A report by the United Nations (UN) indicated last January that the ozone layer will recover in the next 40 years. In part, this is the result of the Montreal Protocol, the largest agreement to protect ozone by banning 96 chemicals. However, a new study shows how short-lived halogens are still unregulated compounds that prevent this positive trend in the lower tropical stratosphere (between 15 and 24 km altitude).
Specifically, these compounds are responsible for approximately a quarter of the total ozone loss in the tropical lower stratosphere.
The ozone loss trend in the tropical lower stratosphere has been mainly attributed to the acceleration of atmospheric circulation in response to global warming. However, the contribution of short-lived halogens had not been considered relevant until now. These compounds constitute an important source of chlorine, bromine and iodine injected into the atmosphere, highly reactive with ozone. Despite their short life span, less than six months, they can be rapidly transported by strong tropical convection and reach lower layers of the stratosphere.
Short-lived halogens are naturally emitted from the ocean surface and by anthropogenic sources associated with industrial activity. Simulations of atmospheric dynamics and chemistry to assess the effects of these short-lived compounds reveal the importance of concerted action between species of natural origin and of anthropogenic origin on ozone through cross-reactions. “This opens up the possibility of mitigating the ozone loss projected towards the end of the century by up to 30% by applying controls only to emissions of industrial origin,” says Julián Villamayor, co-author of the new study and researcher at the Blas Carrera Institute of Physical Chemistry ( IQF), dependent on the Higher Council for Scientific Research (CSIC) in Spain.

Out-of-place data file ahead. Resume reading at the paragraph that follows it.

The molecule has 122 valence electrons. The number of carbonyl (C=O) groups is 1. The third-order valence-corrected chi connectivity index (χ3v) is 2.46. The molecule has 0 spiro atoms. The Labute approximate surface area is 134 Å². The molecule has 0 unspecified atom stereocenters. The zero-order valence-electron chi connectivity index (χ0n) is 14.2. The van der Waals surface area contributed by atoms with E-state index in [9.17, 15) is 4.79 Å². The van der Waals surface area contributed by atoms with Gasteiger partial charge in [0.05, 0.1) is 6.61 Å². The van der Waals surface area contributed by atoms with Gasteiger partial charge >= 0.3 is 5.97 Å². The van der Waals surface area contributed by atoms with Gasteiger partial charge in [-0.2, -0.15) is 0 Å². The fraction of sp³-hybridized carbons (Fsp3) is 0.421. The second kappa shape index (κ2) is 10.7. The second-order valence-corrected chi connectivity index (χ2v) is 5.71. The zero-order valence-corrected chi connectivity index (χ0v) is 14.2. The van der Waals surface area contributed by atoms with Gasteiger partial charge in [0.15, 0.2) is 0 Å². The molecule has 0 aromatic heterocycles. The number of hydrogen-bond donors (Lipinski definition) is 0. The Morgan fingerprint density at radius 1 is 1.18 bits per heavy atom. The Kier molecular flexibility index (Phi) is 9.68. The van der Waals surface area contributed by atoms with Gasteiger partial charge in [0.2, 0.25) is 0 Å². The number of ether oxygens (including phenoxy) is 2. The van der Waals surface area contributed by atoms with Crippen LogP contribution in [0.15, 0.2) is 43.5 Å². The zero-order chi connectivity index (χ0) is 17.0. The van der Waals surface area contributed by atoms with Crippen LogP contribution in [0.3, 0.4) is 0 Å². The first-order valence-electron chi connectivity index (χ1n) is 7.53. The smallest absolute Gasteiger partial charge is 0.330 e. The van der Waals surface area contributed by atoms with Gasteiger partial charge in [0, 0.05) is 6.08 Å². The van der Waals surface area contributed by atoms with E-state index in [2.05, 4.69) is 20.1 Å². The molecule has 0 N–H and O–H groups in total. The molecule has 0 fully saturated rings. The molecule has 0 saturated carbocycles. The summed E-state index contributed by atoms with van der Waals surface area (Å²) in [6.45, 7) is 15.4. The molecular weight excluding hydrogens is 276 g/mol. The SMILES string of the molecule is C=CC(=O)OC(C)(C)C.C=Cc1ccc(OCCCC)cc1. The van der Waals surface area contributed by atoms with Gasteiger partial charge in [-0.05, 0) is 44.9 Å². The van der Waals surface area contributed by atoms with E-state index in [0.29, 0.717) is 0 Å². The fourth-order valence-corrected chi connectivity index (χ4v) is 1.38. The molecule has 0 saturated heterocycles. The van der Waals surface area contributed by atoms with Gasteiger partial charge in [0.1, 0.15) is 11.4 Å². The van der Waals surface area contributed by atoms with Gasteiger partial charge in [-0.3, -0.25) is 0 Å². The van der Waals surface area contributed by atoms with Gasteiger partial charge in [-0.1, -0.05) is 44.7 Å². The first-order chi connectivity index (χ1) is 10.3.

Stratospheric ozone levels, in this case centered in the Arctic, one of the two traditionally most problematic areas in this regard. The map shows in blue and turquoise one of the lowest values on Earth for that region, 205 Dobson units, recorded on March 12, 2020. The color scale indicates the number of Dobson units in other areas as well. (Image: NASA’s Goddard Space Flight Center)
Unlike the well-known chlorofluorocarbons, less reactive halogens identified as major ozone depleters, industrial production of short-lived halogens is unregulated. Dichloromethane and chloroform are among the most abundant species considered in this work, which suggests the need to include these compounds in the regulatory treaty of the Montreal Protocol.
The coordinator of this study Alfonso Saiz-López (IQF) adds: “These results show the importance of considering a complete scheme of halogen chemistry in conventional climate models to obtain an accurate assessment of the evolution of the ozone layer.”
The study is titled “Very short-lived halogens amplify ozone depletion trends in the tropical lower stratosphere”. And it has been published in the academic journal Nature Climate Change. (Source: Alejandro Parrilla García / CSIC)
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